This week, IT Manager Republic will feature the daily diary of Tanya Buba, IT manager for a network affiliate television station in Louisville, KY.
Today, I’m going to be playing catch-up. On my way to get coffee, I am literally mobbed by four individuals from three different departments.
- Sales has a myriad of questions about printers and needs some part numbers.
- The Internet team needs my assistance with its latest project.
- Another employee needs a list of all phone numbers in the building.
I satisfy all of their requests quickly, and then I sneak off to the data center to change the backup tape.
Get caught up on this week’s diary.Monday: Meeting the demands of a new promotion.Tuesday: Working while staying home with a sick child.
Whew! I have a lot more catching up to do than I thought. The general manager of the television station wants a different phone. I make a few phone calls to research prices. I call our vendor and while I’m on hold waiting for someone to answer my call, I answer a few e-mails and do some intranet updates.
How the morning flew by! My main priority today is to put a new Dell PIII-600 in place for an account rep with the Internet team.
The Internet team bought this system about a year ago, but it was never put in place. The team was bouncing back and forth over which employee was going to get it. The account rep won out because his existing system was locking up two to three times a day.
This was a hand-me-down in every sense of the word. I usually FDISK all systems and rebuild them to make sure any file corruption doesn’t get inherited by an unsuspecting user. However, this was a case of “gotta have it yesterday,” so the rep inherited a three-year-old system on the verge of a nervous breakdown. Now the system is screaming for some attention.
I lug the system out of storage, unpack it, and crack open the case. I need to install a WinTV card in the system first. The user doesn’t really need it for what he does, but I’m under the direction of his boss to install it.
Rebuilding can be a time-consuming process. However, the procedures I have established for attaching new and rebuilt systems to our network have cut the process down to an hour or two.
I don’t ghost anything, mainly because of licensing issues—but also because every department requires a slightly different menu of applications. For example, some users get Office Professional, but most get Office Standard. Everything is installed from scratch, and licensing information is documented on every install, if applicable.
I have simplified most of the process by using a DOS boot disk that attaches the system to the network using startnet. I update the NIC drivers on the disk to keep everything current and have assembled all applicable drives in our environment onto the disk. Since we only use 3COM cards, I use their Card Find Utility to identify the “unknown,” search out those drivers on their Web site, and add it to my LAN bootup disk. This system uses a 3C905C-TX, and I know from my last rebuild that startnet is already using that driver, so I let ‘er rip!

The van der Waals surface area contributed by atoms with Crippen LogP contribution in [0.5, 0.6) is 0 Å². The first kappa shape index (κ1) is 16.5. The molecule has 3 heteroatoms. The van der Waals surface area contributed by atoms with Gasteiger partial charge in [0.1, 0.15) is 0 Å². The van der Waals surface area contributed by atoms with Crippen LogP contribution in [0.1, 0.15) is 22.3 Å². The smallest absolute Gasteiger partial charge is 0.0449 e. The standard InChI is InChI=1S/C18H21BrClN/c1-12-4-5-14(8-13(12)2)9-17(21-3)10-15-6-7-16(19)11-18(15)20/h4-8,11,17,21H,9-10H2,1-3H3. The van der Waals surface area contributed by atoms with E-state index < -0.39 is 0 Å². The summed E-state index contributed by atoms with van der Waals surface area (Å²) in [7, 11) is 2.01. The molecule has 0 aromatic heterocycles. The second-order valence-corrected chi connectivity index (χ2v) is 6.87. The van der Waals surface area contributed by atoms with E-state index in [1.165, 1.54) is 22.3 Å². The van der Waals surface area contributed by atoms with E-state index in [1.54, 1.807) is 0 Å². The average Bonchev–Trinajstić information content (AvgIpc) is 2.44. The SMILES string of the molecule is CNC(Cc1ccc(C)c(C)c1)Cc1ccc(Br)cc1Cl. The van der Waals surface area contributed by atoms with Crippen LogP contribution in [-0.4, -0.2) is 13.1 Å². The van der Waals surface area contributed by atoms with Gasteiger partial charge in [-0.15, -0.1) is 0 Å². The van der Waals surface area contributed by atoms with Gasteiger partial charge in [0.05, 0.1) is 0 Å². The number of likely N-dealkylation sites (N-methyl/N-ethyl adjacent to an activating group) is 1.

One resource I’d like to share with you is a free subscription site called Driver Guide. A word of caution: Many of the drivers listed are posted by subscribers. While I haven’t had any problems, it’s a good idea, if your antivirus software allows it, to scan the download before you run it. Also, Driver Guide will often post a comparable file to download—try these first before you try subscriber files.
After logging in to the network through DOS, I change to my utilities directory and run a batch file to copy the basics to the local drive—NIC drivers along with Novell and Windows stuff. If the system decides to drop off the network after it is put in place, the local drive will have what I need to get it reattached without taking the PC to the lab.
The batch file makes a directory called Apps and all designated utility files are placed there. This makes each system consistent, so I don’t have to pull my hair out looking for NIC drivers. I’m surprised to see the files copy down so fast today. That’s a good sign that this process won’t take too long.
In order to keep all the systems the same, I developed a checklist so I don’t leave anything out. The checklist makes it easier to explain to the user that since I didn’t install Napster, I don’t have any idea why it won’t work. I’ve documented the basic system information on this PC, so all that’s left is to install the applications and configure the user’s printers.
This will be an easy setup because this user just needs the basics: Office Professional, a few sales-specific applications, an e-mail profile, and printers. I check my watch and am amazed that I’ve been in the lab for two hours.
We have another problem with our phones that broadcast into the television studio for viewer calls. The phone bank consists of an outside line that dumps into a hunt group, which then rolls over to one of nine internal extensions when one of the lines is busy.
The technician heading the project is at my door, and he’s telling me the new equipment doesn’t work. He’s ready to throw in the towel when I remember our freelance wiring guy is in the building pulling some cable. While taking him to meet with the technician, I brief him on the problem.
Even though the phone lines are physically working properly, they need to be configured specifically for this particular piece of equipment. The wiring guy says it isn’t a problem and that he can come back tomorrow to do the job. We all go to my office and run through it again while I print out a list of the pad addresses and extension numbers associated with that line.
It’s 6:00 P.M. now, and I need to make a stop on my way home, so e-mail will have to wait until tomorrow.
What’s your policy? Do IT managers take the threat of licensing violations seriously enough? Post a comment below or send us a letter.